There’s no Masters Athlete hall of fame, but if there were, we’d nominate Wally Ghia, a dying man who fulfilled his wish to get back on a bike. Not just to ride, but to race.
Writer Ian Dille recently wrote about the 74-year-old mountain biker for Bicycling magazine, and the article resonated widely. “Normally a quick story like that will get a few shares,” says Dille, whose piece appeared just days ago. “But Wally’s article was quickly shared hundreds of times.”
What appealed to readers, and why you should read it: Wally Ghia is the best kind of testimony to the cliché that we die as we live. The former Manhattan “Mad Men”–type advertising man now lives in Durango, Colorado. According to Dille, Ghia has ridden his bike for the last four decades, but now suffers from congestive heart failure. Doctors told him that he’s dying and directed him toward hospice care. Wally’s response, with the aid of morphine and supplemental oxygen, was to enter a mountain bike race.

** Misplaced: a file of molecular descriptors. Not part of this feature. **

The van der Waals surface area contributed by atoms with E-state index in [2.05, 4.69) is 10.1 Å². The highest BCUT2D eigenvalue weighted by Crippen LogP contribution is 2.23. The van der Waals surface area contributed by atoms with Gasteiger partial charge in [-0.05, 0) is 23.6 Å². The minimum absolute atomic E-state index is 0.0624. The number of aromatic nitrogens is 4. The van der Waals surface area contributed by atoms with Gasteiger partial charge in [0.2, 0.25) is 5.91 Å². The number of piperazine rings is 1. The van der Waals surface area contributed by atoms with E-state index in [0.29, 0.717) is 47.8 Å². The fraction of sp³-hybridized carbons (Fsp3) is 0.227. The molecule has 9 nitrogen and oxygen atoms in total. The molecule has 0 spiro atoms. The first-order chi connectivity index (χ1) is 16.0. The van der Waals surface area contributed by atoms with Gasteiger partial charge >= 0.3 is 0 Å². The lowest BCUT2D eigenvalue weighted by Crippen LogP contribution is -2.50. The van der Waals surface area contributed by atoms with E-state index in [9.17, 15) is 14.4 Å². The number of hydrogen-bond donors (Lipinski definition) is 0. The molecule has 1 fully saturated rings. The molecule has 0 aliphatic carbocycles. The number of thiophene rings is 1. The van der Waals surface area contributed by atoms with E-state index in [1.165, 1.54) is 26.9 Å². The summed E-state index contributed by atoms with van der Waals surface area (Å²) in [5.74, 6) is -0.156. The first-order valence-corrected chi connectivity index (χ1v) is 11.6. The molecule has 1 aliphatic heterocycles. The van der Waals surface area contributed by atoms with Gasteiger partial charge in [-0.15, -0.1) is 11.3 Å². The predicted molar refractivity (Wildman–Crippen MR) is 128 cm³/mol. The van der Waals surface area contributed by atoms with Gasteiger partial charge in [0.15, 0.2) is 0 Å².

“For Ghia, hospice care wasn’t just about waiting for the inevitable, but about embracing the time before it,” Dille writes.
“People I didn’t know wrote me personal notes of thanks,” says Dille, who hopes to further chronicle Ghia’s tale (apparently Ghia isn’t done telling it). “They said it changed their perspective on what might be end-of-life care.”